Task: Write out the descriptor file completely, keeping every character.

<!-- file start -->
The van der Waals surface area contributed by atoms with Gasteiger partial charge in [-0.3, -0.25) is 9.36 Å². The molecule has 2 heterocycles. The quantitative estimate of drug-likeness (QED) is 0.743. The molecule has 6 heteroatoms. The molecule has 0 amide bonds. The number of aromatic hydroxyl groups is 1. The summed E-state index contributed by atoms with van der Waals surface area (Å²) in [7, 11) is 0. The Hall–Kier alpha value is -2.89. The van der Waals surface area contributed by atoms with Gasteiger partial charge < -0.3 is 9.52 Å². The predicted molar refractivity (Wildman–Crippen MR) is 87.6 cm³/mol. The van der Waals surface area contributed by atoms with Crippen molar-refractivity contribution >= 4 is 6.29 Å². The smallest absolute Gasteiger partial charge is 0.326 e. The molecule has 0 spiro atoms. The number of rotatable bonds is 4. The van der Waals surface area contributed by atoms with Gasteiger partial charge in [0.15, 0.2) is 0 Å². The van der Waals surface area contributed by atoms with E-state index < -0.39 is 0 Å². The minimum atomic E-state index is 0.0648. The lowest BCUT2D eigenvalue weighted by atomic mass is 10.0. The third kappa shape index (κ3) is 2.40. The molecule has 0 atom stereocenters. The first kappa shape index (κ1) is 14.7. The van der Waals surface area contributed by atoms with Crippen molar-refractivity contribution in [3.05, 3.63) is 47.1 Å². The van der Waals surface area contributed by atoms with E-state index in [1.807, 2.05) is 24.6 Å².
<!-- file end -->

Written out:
The van der Waals surface area contributed by atoms with Gasteiger partial charge in [-0.3, -0.25) is 9.36 Å². The molecule has 2 heterocycles. The quantitative estimate of drug-likeness (QED) is 0.743. The molecule has 6 heteroatoms. The molecule has 0 amide bonds. The number of aromatic hydroxyl groups is 1. The summed E-state index contributed by atoms with van der Waals surface area (Å²) in [7, 11) is 0. The Hall–Kier alpha value is -2.89. The van der Waals surface area contributed by atoms with Gasteiger partial charge < -0.3 is 9.52 Å². The predicted molar refractivity (Wildman–Crippen MR) is 87.6 cm³/mol. The van der Waals surface area contributed by atoms with Crippen molar-refractivity contribution >= 4 is 6.29 Å². The smallest absolute Gasteiger partial charge is 0.326 e. The molecule has 0 spiro atoms. The number of rotatable bonds is 4. The van der Waals surface area contributed by atoms with Gasteiger partial charge in [0.15, 0.2) is 0 Å². The van der Waals surface area contributed by atoms with E-state index < -0.39 is 0 Å². The minimum atomic E-state index is 0.0648. The lowest BCUT2D eigenvalue weighted by atomic mass is 10.0. The third kappa shape index (κ3) is 2.40. The molecule has 0 atom stereocenters. The first kappa shape index (κ1) is 14.7. The van der Waals surface area contributed by atoms with Crippen molar-refractivity contribution in [3.05, 3.63) is 47.1 Å². The van der Waals surface area contributed by atoms with E-state index in [1.807, 2.05) is 24.6 Å².